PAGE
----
Harnessing information management, the data, and infrastructure

Harnessing Information Management al Affiliation Performance of a business is a function of quality of decision made by its management. In an uncertain environment, the quality of information that helps in making managerial decision and forecasting is very vital. It is therefore important to for a firm to take seriously organization, storage and usage of information at its disposal for the good of its survival. The science of analyzing information as a resource available for a firm is what is referred to as information management. Information management will ensure proper definition, usage, valuation and distribution of all data and information within a firm whether processed by a computer or not. A good information management system must therefore be able to evaluate the kinds of data/information a firm needs in order to function and progress well in all its operations.
Taking American wireless as an example, information management can be seen to influence various aspects its performance. First and foremost, it is important to note the main usage information is to set strategies and accomplish firm’s objectives. By having efficient information management American Wireless will first and foremost benefit from a reduced operating cost (Brien, 2007). Proper information management considerably reduces per linear foot of records to store inactive records in data record centers verses doing the same in an office. A better information management also helps in improving efficiency and productivity. Through a well-managed information system acting as an asset will facilitates a firm’s operation and enables it to objectively evaluate their usage of information (Laudon & Laudon, 2000). This system will help American wireless to accurately lay out a roadmap for improvements that optimize business returns. An effective information management can also help a firm to make better decisions in its daily operation (Perks & Beveridge, 2003). Most firms with accurate and relevant information will always take the day as far as competition is concerned. Through a well-managed information system, a firm can therefore be guaranteed quality information they need when they need.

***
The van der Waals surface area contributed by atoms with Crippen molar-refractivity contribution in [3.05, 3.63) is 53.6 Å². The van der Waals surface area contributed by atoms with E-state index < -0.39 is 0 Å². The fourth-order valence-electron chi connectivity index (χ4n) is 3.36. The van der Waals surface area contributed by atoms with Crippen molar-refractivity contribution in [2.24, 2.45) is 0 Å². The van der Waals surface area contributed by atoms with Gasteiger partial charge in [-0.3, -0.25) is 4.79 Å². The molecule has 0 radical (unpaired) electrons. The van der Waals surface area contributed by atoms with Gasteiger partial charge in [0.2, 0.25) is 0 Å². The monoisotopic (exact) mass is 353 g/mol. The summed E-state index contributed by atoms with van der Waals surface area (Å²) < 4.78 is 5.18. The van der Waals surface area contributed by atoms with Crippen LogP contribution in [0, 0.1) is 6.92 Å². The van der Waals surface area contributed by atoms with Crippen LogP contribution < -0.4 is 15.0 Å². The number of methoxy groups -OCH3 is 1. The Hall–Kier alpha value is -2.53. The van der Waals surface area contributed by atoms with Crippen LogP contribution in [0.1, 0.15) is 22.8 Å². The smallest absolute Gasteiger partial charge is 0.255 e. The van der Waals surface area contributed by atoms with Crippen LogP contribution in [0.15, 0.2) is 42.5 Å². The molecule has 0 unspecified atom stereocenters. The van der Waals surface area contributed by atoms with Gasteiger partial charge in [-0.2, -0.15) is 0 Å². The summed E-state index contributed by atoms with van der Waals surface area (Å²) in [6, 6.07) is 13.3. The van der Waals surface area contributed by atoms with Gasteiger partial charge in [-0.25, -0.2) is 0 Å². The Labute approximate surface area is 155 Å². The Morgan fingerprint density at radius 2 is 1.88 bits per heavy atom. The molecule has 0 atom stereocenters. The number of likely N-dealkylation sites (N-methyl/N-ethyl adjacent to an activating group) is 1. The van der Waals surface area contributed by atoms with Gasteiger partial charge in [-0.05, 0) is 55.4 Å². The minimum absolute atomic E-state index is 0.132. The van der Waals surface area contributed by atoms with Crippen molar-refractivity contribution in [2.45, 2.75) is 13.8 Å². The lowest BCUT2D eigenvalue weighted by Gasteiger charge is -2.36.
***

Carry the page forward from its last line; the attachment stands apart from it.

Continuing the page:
Enterprise architecture can be said to be a framework upon which structure and operations of a firm is defined. It is a conceptual blueprint through which a firm determines how to react to disruptive forces by identifying and analyzing the execution of change toward desired business vision and outcomes (Brien, 2007). Enterprise Information architecture adopted by American Wireless will help the firm establish guidelines and operational services that defines the company’s system development atmosphere. Once enterprise architecture is in place it can impact information management of America wireless by enabling accurate information to be accurately and consistently derived from operational data. EA also impacts information management by promoting data sharing, thus a resultant reduction in data redundancy and maintenance costs (Fajgelj, 2000). A well-formulated IT architecture also facilitates information management by improving productivity through component development, management and reuse. It also reduces the amount of time needed in developing a software. IT architecture is thus very import in managing information as it evidently improves efficiency of managing information of a company.
American Wireless should store all its data or information in a database for easy access and usage. A database can simply be defined as a collection of operationally related record and files (Perks & Beveridge, 2003). By adopting a database, American Wireless can easily consolidates its records which were previously stored in separate files into a common a pool of data records for easier application.
Brien, J. (2007). Management information systems; concepts, techniques, and applications. New York: Van Nostrand Reinhold.
Fajgelj, A. (2000). Principles and practices of method validation. Cambridge: Royal Society of Chemistry.
Laudon, K., & Laudon, J. (2000). Management information systems: Organization and technology in the networked enterprise (6th ed.). Upper Saddle River, NJ: Prentice Hall.
Laudon, K., & Laudon, J. (2001). Essentials of management information systems: Organization and technology in the networked enterprise (4th ed.). Upper Saddle River, NJ: Prentice Hall.
Perks, C., & Beveridge, T. (2003). Guide to enterprise IT architecture. New York: Springer.